SD-WAN is becoming an increasingly popular choice for organizations looking to modernize their networks and improve connectivity capabilities. It is a networking technology built upon replacing traditional hardware routers with software-based routing which can be used by organizations of all sizes and with different network architectures.
This approach brings several benefits, such as:
- Improved network performance due to the dynamic, intelligent traffic routing that is based on real-time network conditions, application requirements, and business policies. In SD-WAN you can optimize the path for different types of traffic and thus reduce latency, improve application performance, and provide a better user experience.
- Centralized view and control of different networks, making it easier to configure, manage, and secure the entire environment
- Ability to support cloud environments, apps, and services
- Flexibility to run traffic over different platforms, including broadband internet, mobile networks (LTE, 4G, 5G), and even MPLS.
SD-WANs are designed to choose an optimal route for the traffic based on priority, security, and quality of service requirements (decentralization). Such deployment ensures that critical applications receive network performance they need and the bandwidth is not consumed by less important services.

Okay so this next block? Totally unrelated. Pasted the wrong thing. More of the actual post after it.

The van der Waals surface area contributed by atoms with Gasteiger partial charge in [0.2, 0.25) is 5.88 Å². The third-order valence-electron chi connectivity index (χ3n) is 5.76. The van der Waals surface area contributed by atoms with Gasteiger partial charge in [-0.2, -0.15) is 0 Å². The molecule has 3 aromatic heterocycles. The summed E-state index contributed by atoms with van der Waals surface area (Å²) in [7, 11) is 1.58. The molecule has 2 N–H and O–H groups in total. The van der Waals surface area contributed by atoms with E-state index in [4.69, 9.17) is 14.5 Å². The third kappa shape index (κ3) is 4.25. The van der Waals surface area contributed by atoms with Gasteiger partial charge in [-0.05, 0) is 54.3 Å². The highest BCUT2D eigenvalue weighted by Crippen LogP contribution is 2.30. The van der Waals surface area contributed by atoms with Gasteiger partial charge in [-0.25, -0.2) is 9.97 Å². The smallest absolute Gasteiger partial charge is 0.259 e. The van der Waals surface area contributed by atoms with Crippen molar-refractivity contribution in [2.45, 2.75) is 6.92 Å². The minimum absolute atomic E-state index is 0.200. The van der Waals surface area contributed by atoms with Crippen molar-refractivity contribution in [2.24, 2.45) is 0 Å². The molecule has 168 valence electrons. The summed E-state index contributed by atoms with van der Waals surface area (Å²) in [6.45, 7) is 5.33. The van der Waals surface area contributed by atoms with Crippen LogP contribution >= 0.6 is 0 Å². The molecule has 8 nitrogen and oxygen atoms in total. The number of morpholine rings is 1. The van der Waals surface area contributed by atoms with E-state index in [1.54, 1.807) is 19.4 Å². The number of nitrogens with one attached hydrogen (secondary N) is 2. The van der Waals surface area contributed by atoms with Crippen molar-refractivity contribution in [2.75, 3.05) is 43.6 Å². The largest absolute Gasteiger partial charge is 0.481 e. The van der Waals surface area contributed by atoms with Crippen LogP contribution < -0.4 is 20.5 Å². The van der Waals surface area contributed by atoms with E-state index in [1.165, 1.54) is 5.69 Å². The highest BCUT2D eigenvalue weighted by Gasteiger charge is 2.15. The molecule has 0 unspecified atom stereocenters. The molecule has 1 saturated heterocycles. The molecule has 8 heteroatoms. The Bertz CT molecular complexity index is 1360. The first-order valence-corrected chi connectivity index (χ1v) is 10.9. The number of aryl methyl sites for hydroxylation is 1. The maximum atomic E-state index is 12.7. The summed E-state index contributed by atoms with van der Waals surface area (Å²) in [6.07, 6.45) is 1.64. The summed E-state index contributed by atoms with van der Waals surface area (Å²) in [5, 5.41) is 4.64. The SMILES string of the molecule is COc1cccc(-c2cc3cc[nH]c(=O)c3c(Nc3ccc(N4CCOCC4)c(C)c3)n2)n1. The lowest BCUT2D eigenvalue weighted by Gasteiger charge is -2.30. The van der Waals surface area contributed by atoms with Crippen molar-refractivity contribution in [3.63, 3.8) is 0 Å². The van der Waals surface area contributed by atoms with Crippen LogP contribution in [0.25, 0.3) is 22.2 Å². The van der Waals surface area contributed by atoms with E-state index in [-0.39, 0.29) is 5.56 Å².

SW-WAN vs VPN
SD-WAN and VPN are both technologies for connecting geographically dispersed networks or devices (users). Despite this similarity, there are several major differences from which the most important one is that SD-WAN is mainly networking technology while VPN is primarily security technology. Let's take a closer look.
Use case - SD-WAN is a networking technology that utilizes software-defined networking (SDN) to simplify the management and operation of a wide area network. VPN is more a security technology with the aim to create a secure and encrypted connection between two or more devices over the internet.
Routing principle - SD-WAN's routing principle is focused on optimizing network performance and improving application delivery. VPN's routing principle is focused on ensuring secure and encrypted communication between devices, networks and applications.
Transport networks - SD-WAN allows switching through various underlying transport technologies, such as public internet, 4G/5G cellular, and MPLS. VPN, on the other hand, transmits data securely over the public internet.